In some embodiments, the peptide or peptides having a Bcr-Abl amino acid sequence that includes tyrosine 177, 283, and 360 has a sequence corresponding to position 164-181 (SEQ ID:8), 255-293 (SEQ ID:11), and 353-364 (SEQ ID:10) of Bcr, respectively.

The Bcr-Abl peptide or peptides of particular preparations of the composition may be further defined as having a sequence as in SEQ ID NO:1--SEQ ID No:12 or fragments thereof that include at least the defined regions described herein (see Table A).

In some embodiments of the present invention, the Bcr-Abl peptide or peptides may be in the form of a polypeptide, or may be associated with a liposome, or both. The composition may also comprise a pharmaceutically acceptable carrier.

A vector including a sequence encoding the Bcr-Abl peptide, peptides, or protein of the present invention is also contemplated as part of the present invention. The vector may be a plasmid, a retrovirus, an adenovirus or an expression vector as described herein. A preferred retrovirus comprises a sequence or SEQ ID NO:1-12, or fragments thereof; and a more preferred sequence is that of SEQ ID NO:5, or fragments thereof.

One embodiment of the expression vector includes a sequence encoding the normal Bcr protein. The normal Bcr protein has 1271 amino acids and the sequence is presented in M. L. Campbell and R. B. Arlinghaus, "Current Status of Bcr Gene Involvement with Human Leukemia", Advances in Cancer Research, 57:227-255, 1991, which is incorporated by reference herein.

A method for enriching Philadelphia chromosome-negative cells in a mixture of cells containing Philadelphia chromosome-positive cells is a further aspect of the present invention. The method comprises the steps of adding the composition of Bcr-Abl peptides of the present invention to the mixture of cells to provide a culture enriched for Philadelphia chromosome-negative cells. In one embodiment, the cells comprise bone marrow cells. In this method, Philadelphia chromosome-negative cells are enriched relative to numbers naturally occurring in a bone marrow sample containing Philadelphia chromosome positive cells. The composition of Bcr-Abl peptides is further defined as comprising a peptide having a sequence as defined in SEQ ID NO:1-12 or a polypeptide of any of the said peptides. The peptides may be delivered to the cells by way of a retroviral delivery system as defined herein, or by way of liposomal delivery.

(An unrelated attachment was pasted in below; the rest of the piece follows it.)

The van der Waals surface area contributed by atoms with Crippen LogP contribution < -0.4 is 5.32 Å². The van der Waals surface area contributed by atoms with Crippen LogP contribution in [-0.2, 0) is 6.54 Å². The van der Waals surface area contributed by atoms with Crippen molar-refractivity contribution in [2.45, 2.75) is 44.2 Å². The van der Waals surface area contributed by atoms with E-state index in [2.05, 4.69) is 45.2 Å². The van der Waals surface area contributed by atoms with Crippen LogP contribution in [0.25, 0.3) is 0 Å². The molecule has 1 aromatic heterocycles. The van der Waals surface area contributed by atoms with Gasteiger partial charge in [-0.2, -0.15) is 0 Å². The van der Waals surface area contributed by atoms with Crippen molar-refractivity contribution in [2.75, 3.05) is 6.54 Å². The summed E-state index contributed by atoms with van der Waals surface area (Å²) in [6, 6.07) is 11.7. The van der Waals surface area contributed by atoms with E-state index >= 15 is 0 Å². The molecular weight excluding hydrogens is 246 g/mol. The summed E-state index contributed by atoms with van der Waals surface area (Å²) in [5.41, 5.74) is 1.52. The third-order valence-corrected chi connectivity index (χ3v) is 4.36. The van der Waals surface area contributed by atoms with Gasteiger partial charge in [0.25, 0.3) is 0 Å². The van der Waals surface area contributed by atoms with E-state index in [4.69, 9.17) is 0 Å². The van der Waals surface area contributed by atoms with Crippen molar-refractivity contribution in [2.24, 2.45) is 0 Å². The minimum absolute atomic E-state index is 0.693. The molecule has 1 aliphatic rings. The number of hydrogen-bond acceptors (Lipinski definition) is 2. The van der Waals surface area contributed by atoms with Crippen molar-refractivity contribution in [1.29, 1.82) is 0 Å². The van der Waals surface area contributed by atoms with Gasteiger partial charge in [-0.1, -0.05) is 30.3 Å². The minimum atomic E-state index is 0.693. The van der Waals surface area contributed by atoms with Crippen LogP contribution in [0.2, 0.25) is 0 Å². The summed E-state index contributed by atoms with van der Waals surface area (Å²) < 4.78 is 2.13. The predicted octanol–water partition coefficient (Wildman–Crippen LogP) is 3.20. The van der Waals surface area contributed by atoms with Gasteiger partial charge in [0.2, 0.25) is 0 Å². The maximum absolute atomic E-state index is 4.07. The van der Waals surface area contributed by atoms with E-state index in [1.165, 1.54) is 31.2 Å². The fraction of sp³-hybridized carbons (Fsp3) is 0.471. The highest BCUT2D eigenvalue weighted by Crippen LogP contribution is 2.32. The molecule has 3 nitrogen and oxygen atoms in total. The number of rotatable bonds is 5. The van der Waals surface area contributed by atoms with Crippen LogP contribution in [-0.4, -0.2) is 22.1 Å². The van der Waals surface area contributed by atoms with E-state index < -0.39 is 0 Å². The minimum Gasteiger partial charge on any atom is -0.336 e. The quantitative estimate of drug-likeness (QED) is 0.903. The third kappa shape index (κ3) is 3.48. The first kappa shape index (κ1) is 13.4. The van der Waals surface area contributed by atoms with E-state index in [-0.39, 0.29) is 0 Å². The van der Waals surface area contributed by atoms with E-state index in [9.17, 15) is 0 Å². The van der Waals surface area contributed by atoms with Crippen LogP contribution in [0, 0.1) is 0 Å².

A method of treating bone marrow having Philadelphia chromosome-positive cells to prepare bone marrow enriched for Philadelphia chromosome-negative cells for bone marrow transplant is another embodiment of the invention. In one embodiment, the method comprises the step of adding a vector including a sequence encoding a Bcr peptide having a Bcr-Abl amino acid sequence that includes tyrosine 177, 283, and 360. The composition may further comprise a peptide selected from the group consisting of a peptide that binds an N-terminal coiled-coil region of Bcr and a sequence encoding a peptide that binds an SH2 binding site on Grb2, a peptide that binds an Abl binding site on Crkl, and a peptide that binds an SH2 domain of p120 Ras Gap, to the bone marrow. The peptide encoded by the retroviral vector is further defined as having a sequence corresponding to SEQ ID NO:1--SEQ ID NO:12. In this method, Philadelphia chromosome-negative cells are enriched relative to numbers naturally occurring in a bone marrow sample containing Philadelphia chromosome-positive cells. By way of example, either a retroviral vector or adenovirus may be used in various of the described methods.

A method for treating leukemia in an animal is a further aspect of the present invention, comprising the steps of treating a tissue sample containing Philadelphia chromosome-positive cells from the animal with a therapeutically effective amount of any of the Bcr-Abl composition of the present invention; and introducing said treated tissue to the animal, wherein Philadelphia chromosome-negative cells are enriched relative to numbers naturally occurring in the tissue containing Philadelphia chromosome-positive cells. A preferred tissue is bone marrow and the composition is further defined as comprising a peptide having a sequence as defined in SEQ ID NO:8, SEQ ID NO:10 or SEQ ID NO:11.

Modifications and changes may be made in the sequence of the peptides of the present invention except for the tyrosine residue that is the site of phosphorylation and the asparagine residue at position 179 of SEQ ID NO:1 and still obtain a peptide having like or otherwise desirable characteristics. For example, certain amino acids may be substituted for other amino acids in a peptide without appreciable loss of interactive binding capacity. Since it is the interactive capacity and nature of an amino acid sequence that defines the peptide's functional activity, certain amino acid sequences may be chosen (or, of course, its underlying DNA coding sequence) and nevertheless obtain a peptide with like properties. It is thus contemplated by the inventor that certain changes may be made in the sequence of a peptide (or underlying DNA) without appreciable loss of its ability to function.